Make Manufacturing Sexy

THE WORLD is hung up on data.

Everywhere the talk is about what data can do for you, and why it should be harvested and used as fuel for businesses. Many businesses jump in, without quite understanding why they are doing this. Others are hanging back, it would seem to figure things out, but more often because they don’t know what’s going on.

While some industries adopt it quicker, others, used to a different pace, are finding the transitions too quick to handle. Disoriented by the disruptions taking place globally, these businesses run the risk of becoming irrelevant.

The manufacturing industry has businesses that are undecided about their next steps. This is a challenging situation that requires various parties to come together to seek solutions.

With this in mind, the Singapore Manufacturing Federation (SMF), which has some 3,000 companies in its fold, has initiated an ongoing conversation that aims to be inclusive rather than exclusive, aimed at accelerating the process of updating the industry.

Unlike some national conversations that seem to require an invitation to contribute, the SMF wants to open theirs up to a wider audience. Only problem is, it doesn’t know quite how to reach out to a key segment of the community — the youth.

Targeting The Youth

“We want to show that manufacturing is a sexy and cool industry, and ,” says Douglas Foo (pictured above), Chairman of SMF. Foo has been the SMF chair for four years, and is much awarded and recognised for growing his Sakae Sushi business into an international concern.

“We want to involve the youth, but how do we reach them? What will make them excited?” he wonders.

Currently, the conversation involves educational institutions, government agencies and trade associations. Ideally, Foo wants a wider reach in an industry that wants to continue contributing to 20% of Singapore’s gross domestic product (GDP).

For those interested to join the conversation, email

Wider Reach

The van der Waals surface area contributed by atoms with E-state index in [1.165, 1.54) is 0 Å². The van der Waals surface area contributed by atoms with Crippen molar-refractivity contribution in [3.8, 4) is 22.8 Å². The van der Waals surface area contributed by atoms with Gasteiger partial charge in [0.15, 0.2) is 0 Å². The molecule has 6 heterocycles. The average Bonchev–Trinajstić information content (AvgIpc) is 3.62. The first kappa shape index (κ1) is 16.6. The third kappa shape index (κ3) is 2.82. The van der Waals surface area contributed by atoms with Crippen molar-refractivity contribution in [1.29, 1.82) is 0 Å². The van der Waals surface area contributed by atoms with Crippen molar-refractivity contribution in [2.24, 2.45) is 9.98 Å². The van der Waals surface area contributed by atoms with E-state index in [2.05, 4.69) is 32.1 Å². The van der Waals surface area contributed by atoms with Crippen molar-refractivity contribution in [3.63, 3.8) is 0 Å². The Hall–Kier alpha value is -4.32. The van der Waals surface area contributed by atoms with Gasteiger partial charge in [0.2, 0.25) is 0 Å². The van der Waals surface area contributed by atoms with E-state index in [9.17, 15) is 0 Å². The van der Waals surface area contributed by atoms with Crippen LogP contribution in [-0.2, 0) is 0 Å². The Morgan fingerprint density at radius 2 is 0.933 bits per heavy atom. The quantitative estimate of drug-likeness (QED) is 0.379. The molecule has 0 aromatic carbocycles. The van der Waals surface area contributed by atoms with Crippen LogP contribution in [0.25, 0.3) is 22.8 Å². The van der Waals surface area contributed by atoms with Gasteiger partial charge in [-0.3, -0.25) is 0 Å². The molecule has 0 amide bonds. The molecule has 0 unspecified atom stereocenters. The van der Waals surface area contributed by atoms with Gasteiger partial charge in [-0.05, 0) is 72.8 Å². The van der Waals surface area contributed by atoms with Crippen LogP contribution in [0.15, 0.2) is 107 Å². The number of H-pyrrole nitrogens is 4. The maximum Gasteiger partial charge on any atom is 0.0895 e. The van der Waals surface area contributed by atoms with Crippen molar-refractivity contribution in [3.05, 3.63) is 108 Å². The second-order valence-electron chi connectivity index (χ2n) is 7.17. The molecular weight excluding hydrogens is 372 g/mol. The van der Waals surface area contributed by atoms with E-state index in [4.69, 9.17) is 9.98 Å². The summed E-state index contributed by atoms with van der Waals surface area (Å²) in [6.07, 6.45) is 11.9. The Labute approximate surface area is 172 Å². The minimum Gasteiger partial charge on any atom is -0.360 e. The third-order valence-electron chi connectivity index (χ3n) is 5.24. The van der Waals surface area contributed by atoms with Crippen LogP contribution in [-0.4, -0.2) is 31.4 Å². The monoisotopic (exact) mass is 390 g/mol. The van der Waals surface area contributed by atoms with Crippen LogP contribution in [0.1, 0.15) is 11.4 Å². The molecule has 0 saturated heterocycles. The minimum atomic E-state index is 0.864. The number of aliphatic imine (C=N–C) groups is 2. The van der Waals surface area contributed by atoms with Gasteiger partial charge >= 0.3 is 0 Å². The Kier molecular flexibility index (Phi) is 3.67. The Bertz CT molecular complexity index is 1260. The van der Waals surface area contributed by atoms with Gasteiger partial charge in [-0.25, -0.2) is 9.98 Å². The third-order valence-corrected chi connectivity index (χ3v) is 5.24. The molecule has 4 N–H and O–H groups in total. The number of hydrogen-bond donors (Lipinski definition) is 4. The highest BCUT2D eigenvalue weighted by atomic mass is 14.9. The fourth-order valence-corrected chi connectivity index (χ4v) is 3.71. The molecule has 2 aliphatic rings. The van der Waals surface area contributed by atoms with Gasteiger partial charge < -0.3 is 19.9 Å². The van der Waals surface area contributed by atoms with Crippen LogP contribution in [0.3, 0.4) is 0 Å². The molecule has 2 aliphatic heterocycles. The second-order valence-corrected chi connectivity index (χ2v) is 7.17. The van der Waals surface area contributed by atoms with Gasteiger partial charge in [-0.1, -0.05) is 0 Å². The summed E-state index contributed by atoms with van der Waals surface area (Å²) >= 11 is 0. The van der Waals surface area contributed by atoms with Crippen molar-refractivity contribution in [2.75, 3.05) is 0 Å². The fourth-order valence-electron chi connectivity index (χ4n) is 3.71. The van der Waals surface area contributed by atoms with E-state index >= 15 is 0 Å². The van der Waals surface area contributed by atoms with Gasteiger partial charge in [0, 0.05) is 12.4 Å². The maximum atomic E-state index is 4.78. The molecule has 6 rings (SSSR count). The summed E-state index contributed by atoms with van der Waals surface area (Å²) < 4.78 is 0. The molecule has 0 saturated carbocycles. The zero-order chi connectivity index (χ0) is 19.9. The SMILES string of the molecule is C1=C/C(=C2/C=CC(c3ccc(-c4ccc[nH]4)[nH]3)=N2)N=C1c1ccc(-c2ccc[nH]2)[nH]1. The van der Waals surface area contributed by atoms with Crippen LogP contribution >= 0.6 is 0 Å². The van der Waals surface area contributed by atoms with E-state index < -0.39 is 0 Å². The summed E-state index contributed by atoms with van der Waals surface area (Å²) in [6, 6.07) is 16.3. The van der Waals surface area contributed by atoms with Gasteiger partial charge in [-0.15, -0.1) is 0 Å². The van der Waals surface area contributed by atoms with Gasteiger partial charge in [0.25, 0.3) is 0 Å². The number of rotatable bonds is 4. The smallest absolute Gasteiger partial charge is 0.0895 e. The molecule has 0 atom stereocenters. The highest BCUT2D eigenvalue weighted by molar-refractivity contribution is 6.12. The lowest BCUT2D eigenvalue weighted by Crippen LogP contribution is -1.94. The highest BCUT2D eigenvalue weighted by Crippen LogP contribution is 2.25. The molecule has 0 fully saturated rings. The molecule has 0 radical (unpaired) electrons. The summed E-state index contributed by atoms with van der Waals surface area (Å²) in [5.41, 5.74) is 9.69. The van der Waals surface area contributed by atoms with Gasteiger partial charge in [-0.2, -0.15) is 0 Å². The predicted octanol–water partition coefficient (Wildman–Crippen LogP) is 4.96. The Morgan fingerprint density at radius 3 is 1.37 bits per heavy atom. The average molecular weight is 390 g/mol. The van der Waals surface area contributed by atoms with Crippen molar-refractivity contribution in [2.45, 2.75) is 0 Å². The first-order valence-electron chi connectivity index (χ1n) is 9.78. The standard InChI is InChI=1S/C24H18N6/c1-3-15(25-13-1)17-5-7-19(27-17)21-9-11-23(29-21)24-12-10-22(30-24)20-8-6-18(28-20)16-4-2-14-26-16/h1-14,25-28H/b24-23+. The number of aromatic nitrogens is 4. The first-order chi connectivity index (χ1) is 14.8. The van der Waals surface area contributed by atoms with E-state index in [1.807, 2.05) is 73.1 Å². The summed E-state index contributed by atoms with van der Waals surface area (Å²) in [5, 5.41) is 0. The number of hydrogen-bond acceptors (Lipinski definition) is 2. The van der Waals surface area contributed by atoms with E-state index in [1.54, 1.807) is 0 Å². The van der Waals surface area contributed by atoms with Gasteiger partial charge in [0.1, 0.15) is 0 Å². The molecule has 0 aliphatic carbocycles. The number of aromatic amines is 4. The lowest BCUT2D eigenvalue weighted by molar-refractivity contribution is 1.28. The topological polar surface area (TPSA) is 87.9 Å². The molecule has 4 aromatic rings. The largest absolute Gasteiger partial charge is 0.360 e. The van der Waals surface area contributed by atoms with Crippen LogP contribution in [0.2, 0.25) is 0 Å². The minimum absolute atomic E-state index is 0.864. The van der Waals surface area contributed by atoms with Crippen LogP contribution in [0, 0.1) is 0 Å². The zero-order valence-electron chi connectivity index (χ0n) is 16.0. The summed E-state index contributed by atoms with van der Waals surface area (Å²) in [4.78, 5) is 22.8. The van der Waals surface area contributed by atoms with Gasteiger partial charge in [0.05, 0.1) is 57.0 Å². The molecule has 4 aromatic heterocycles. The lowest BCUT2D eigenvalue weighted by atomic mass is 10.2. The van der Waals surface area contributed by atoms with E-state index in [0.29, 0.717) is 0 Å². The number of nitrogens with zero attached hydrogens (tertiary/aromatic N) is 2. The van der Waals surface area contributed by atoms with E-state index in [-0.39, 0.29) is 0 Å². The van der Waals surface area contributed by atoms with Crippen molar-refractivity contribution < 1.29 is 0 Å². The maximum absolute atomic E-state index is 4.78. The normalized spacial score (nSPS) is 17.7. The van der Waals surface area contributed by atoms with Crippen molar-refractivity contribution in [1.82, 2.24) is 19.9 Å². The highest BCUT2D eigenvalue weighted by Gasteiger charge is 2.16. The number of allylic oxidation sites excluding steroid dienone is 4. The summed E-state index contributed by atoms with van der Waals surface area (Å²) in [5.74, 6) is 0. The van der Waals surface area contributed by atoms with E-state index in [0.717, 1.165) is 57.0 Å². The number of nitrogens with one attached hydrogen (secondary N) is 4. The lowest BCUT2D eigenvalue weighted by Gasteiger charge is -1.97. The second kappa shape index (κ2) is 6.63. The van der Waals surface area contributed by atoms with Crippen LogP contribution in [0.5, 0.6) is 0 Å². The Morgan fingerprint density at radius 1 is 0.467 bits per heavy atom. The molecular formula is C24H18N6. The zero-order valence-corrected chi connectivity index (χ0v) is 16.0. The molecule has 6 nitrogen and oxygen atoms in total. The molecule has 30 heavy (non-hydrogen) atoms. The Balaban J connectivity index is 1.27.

Foo was speaking to STORM.SG on the sidelines of Manufacturing Solutions Expo 2017, currently on at Singapore Expo.

In this environment, where robot arms go about their businesses — be it creating 3D products or getting you a cappuccino — Singapore’s reputation as a smart nation is being built.

Crown Coffee Josephine Teo
Crown Coffee Robotics at work, getting a cuppa for Minister Jospehine Teo at MSE 2017.

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At MSE2017, an alliance was forged between the SMF, Singapore Infocomm Technology Federation (SiTF), Singapore Precision Engineering & Technology Association (SPETA) and Singapore industrial Automation Association (SIAA) to “help companies in their transformation journey”.

Given Singapore’s small domestic market, Foo says it’s vital to take the game to a higher level. Currently, the key manufacturing sectors in Singapore are those rooted in technology and high-value. They include electronics, transport engineering, biomedical, chemicals, precision engineering and general manufacturing.

In the last year, based on EDB statistics, all sectors except general manufacturing registered growth.

Foo says the plan to maintain Singapore’s manufacturing prowess is to bring the neighbouring ASEAN countries into the picture in a bigger way. This would address manpower and cost issues while also tapping on the 600 million strong regional market.

“This collaborative model will help us piece things together and market quicker,” Foo explains. “We will start in ASEAN, then go regional before becoming global.”

Into Africa

The global steps are also underway, as the Africa-Asean Business Expo takes place in Johannesburg, South Africa in early November. Some 18 months in the planning, this initiative will bring industries from ASEAN countries to Africa to showcase capabilities and drum up business.

The annual event will alternate between Africa and Singapore. Next year’s event will take place in Singapore, who will chair ASEAN.

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